U-M architecture student builds a tent for the ultimate test: survival

U-M architecture student builds a tent for the ultimate test: survival
Andrew McCarthy puts the finishing touches on a half-scale model of a tent he designed for his climbing expedition. Credit: Andrew McCarthy

Andrew McCarthy didn't know how to sew five weeks ago. But that didn't stop the University of Michigan graduate student in architecture from stitching up his own tent for a thesis project.

Now, McCarthy is planning to put the tent to the ultimate test. He's going to sleep in it as he climbs Aconcagua–the highest mountain in the Western Hemisphere.

His tent project won't just be about getting a good grade. It will be about survival. Violent winds could rip the shelter to shreds in the middle of the night if it's not made right. Climbers die on the mountain every year.

But McCarthy is confident about his creation: "I think it has a good shot. It's a strong tent."

He flew to South America on Sunday and planned to spend a couple days trekking to the mountain in western Argentina. If the expedition goes as planned, McCarthy said he will reach the top of Aconcagua – which means "Stone Sentinel" - on one of the last three days of February.

The second-year graduate student from Grand Rapids, Mich., said he has long been interested in nomadic dwellings and for extreme environments.

"I wanted to make a tent specifically from the dimensions of my body, something I can design, build and live in," he said.

One of the most remarkable things about McCarthy's tent is how quickly he was able to design and construct it. The project began in January, during the first week of the semester, when he told one of his advisers, Prof. Shaun Jackson, that he wanted to build a tent for extreme climates.

Jackson said, "He set up such an incredibly tight timeline that I didn't think that it would be possible for him to complete the tent before his scheduled departure date.

"But he worked nonstop, stayed up night after night. He has done a brilliant job managing his time," said Jackson, who has his own design firm with a client list that includes L.L. Bean, Patagonia and Eddie Bauer.

McCarthy documented his project on his blog and he hopes to provide updates during his expedition if it's possible.

His tight schedule didn't allow his enough time to invent a new type of tent or introduce new materials. Just building a tent for the first time was a huge challenge. The geometry is complex and the rip-stop nylon material must have the right amount of uniform tension as it stretches around the poles that make up the frame.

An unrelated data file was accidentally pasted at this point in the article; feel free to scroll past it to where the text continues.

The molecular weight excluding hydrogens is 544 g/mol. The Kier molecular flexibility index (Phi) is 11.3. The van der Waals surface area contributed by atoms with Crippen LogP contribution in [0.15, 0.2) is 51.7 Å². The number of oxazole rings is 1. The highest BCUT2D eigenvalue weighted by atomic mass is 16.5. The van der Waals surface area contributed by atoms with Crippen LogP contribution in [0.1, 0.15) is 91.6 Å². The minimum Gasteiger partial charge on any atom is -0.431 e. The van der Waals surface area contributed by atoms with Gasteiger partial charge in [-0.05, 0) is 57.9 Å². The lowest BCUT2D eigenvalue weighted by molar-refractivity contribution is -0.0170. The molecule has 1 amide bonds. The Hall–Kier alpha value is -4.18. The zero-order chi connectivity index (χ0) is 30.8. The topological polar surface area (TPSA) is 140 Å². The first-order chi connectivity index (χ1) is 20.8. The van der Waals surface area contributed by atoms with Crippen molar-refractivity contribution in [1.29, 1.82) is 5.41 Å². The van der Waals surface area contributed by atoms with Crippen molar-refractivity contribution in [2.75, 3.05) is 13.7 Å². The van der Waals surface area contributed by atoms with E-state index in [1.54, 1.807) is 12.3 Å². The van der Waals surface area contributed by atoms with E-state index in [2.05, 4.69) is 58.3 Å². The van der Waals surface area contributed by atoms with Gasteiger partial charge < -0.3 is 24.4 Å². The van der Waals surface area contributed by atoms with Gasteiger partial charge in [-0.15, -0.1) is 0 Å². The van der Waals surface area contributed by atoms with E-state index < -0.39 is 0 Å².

"The vents and the doors were really difficult," he said. "It took me a couple days to figure out how to do it."

If the panels and other pieces aren't precisely cut, the tent just drapes over the poles like a loose bag. When the freezing, howling winds on the mountain kick up, the tent will just flap itself into oblivion.

McCarthy tested a half-scale model tent in a wind tunnel, and the structure was able to withstand winds of 60 mph to 80 mph before small tears started to form. The tent completely broke down when the wind was cranked up to 122 mph.

If winds rip apart the tent on Aconcagua, McCarthy hopes to be able to take refuge in another shelter with his expedition, which will include nine other climbers and two guides.

McCarthy has summited Mt. Kilimanjaro in Africa as well as mountains in the Andes and glaciers in Iceland.

Although he had to put in long hours in his studio constructing his tent, he always found time for a rigorous fitness regime.

"I started training last October," he said. "Then it became more intense in December."

He would lace up his boots and strap on his 60-pound pack for grueling sessions on a StairMaster machine. He also cycled, ran uphill on a treadmill and did core-strengthening exercises.

Now he hopes his tent will be as strong as his body.


Explore further

24 hour deployable concrete tents back in the news as disasters mount

Citation: U-M architecture student builds a tent for the ultimate test: survival (2012, February 16) retrieved 17 October 2019 from https://phys.org/news/2012-02-u-m-architecture-student-tent-ultimate.html
This document is subject to copyright. Apart from any fair dealing for the purpose of private study or research, no part may be reproduced without the written permission. The content is provided for information purposes only.
0 shares

Feedback to editors

User comments

Feb 16, 2012
Why is this a story for Physorg? Why did UMich even issue it as a press release? If I read it right it can be summarised as 'Student learns to sew and makes copy of commercially available tent design.'

Feb 16, 2012
120 mph winds are a matter of luck. 80 mph winds are almost to be expected. What worries me are the anchorings. It appears his test model is bolted down - something not possible on the mountain top. If the 120 mph winds do manifest, he will have no other refuge. They would blow him off the mountain, backpack and all, if the tent doesn't stay put.

Feb 16, 2012
@Tadchem, you're thinking about camping with places with lots of dirt and low winds. If he's going to be on a mountain and actually climbing he'll most likely have cams, spring-loaded cams, nuts and hexes, and anchor bolts to secure the tent down, also, there will either be previously used camps with holes already made for securing tents or they will make the anchors as required. They aren't going just put up a tent and drive some metal stakes into dirt...

Feb 16, 2012
They call it technical gear and are often quite full of themselves.

Please sign in to add a comment. Registration is free, and takes less than a minute. Read more